Choreographer, educator, and disability advocate Christopher “Unpezverde” Núñez and singer-songwriter-storyteller Kamara Thomas have been named Princeton University Arts Fellows for 2022-2024 by the Lewis Center for the Arts and will begin two years of teaching and community collaboration in September.
The Arts Fellows program of the Lewis Center provides support for early-career artists who have demonstrated both extraordinary promise and a record of achievement in their fields with the opportunity to further their work while teaching within a liberal arts context. Funded in part by the Andrew W. Mellon Foundation, the David E. Kelley ’79 Society of Fellows Fund, and the Maurice R. Greenberg Scholarship Fund, fellows are selected for a two-year residency to teach a course each semester or, in lieu of a course, to undertake an artistic assignment that deeply engages undergraduate students, such as directing a play, conducting a musical ensemble, or choreographing a dance piece. Fellows are expected to be active members of the University’s intellectual and artistic community while in residence, and in return, they are provided with the resources and spaces necessary for their work.
The two artists were selected by faculty in the Lewis Center for the Arts and Princeton’s Department of Music from a large, diverse, and multi-talented pool of over 700 applicants in dance, music, creative writing, theater, and the visual arts.
“We had our strongest pool of applicants ever this year, across all disciplines,” notes Stacy Wolf, Director of Fellowships, Professor of Theater, and Director of the Program in Music Theater. “Christopher and Kamara will be phenomenal additions to our community as artists and as teachers, and we’re thrilled to support their work for the next two years.”
Born in Costa Rica, Christopher “Unpezverde” Núñez is a visually impaired choreographer, educator, and accessibility consultant based in New York City. His performances have been presented at The Brooklyn Museum for The Immigrant Artist Biennale, The Kitchen, The Joyce Theater, Danspace Project, Movement Research at The Judson Church, The Leslie-Lohman Museum of Art, Battery Dance Festival, Performance Mix Festival, and Dixon Place, among others. His work has been featured in publications such as The New York Times, The Brooklyn Rail, and The Dance Enthusiast. He has held residencies at Brooklyn Academy of Music (BAM), Danspace Project, The Kitchen, Movement Research, Center for Performance Research, and New Dance Alliance. As a performer, his most recent collaborations include “Dressing Up for Civil Rights” by William Pope L, presented at The Museum of Modern Art. In 2020, Núñez was invited by the New York City Mayor’s Office of Immigrant Affairs to share his story as a disabled and formally undocumented immigrant choreographer during Immigrant Heritage Week. Núñez received his green card in 2018 but continues to advocate for the rights of undocumented and disabled immigrants. He holds a B.F.A. in Science in Performing Arts from the National University of Costa Rica.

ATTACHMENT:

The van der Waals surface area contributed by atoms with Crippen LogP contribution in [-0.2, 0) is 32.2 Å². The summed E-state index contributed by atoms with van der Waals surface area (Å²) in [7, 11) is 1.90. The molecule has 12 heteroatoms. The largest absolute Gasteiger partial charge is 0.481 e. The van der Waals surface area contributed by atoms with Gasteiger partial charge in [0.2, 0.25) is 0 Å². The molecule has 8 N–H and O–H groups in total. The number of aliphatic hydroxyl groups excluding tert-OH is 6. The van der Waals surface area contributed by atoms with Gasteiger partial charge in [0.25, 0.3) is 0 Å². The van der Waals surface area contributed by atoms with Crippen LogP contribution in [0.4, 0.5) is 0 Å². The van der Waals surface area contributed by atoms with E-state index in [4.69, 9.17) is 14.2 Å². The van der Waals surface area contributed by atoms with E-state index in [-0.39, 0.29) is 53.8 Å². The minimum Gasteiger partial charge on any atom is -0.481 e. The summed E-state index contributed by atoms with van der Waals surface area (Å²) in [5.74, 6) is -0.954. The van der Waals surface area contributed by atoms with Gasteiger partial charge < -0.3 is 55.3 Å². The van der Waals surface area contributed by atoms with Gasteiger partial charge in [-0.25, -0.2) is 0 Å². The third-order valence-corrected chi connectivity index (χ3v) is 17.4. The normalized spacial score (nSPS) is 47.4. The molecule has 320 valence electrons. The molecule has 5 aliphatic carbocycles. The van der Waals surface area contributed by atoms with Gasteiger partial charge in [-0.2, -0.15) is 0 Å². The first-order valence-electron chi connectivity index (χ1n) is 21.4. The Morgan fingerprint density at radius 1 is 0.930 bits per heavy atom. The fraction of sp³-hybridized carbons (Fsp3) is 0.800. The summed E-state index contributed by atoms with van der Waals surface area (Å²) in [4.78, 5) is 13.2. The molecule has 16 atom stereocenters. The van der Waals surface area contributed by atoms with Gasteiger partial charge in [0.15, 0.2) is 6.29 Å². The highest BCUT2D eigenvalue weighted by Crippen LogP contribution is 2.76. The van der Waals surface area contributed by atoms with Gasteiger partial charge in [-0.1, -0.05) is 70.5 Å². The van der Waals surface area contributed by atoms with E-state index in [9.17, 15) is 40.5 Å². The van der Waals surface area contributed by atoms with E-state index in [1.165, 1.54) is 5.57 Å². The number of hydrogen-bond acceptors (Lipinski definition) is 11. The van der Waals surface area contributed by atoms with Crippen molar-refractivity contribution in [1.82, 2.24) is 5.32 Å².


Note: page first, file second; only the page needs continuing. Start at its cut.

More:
Kamara Thomas is a singer, songwriter and multidisciplinary storyteller, and, as she says, “a songspeller and mythology fanatic” based in Durham, North Carolina. Her storytelling is collaborative and multi-faceted, weaving together musical and theater performance, community art-making, ritual, and visual elements including film, masks, archival material and photography. In collaboration with the Denver-based theater company Band of Toughs, Thomas is currently developing “Tularosa: An American Dreamtime,” a storywork based on her 2022 album of the same name, which explores the American psyche through the mythology of the American West. Thomas also spearheads Country Soul Songbook, an artist-centered community and online platform featuring performances, interviews, conversations, and cultural offerings rooted in the mission to amplify historically marginalized voices in Country and Americana music. Thomas has been a featured artist for Lincoln Center Education and was named one of the “14 Artists Proving Black Americana is Real” by Paste Magazine in 2017. Thomas has created commissioned work for Cassilhaus, Duke University, and the University of North Carolina, and she has been a guest speaker at Duke, Princeton, and Indiana Universities.
“Because both Christopher and Kamara are grounded in artistic practices that cherish the relationship between their arts and the communities in which they find themselves,” said Michael Cadden, interim chair of the Lewis Center, “we look forward to the riches they will share with our students at the Lewis Center for the Arts and with the larger community of which we are a part.”
The next round of Fellowship applications will open in July with a mid-September deadline. Guidelines will be posted on the Lewis Center website. For questions about the Fellowship program, write to email@example.com.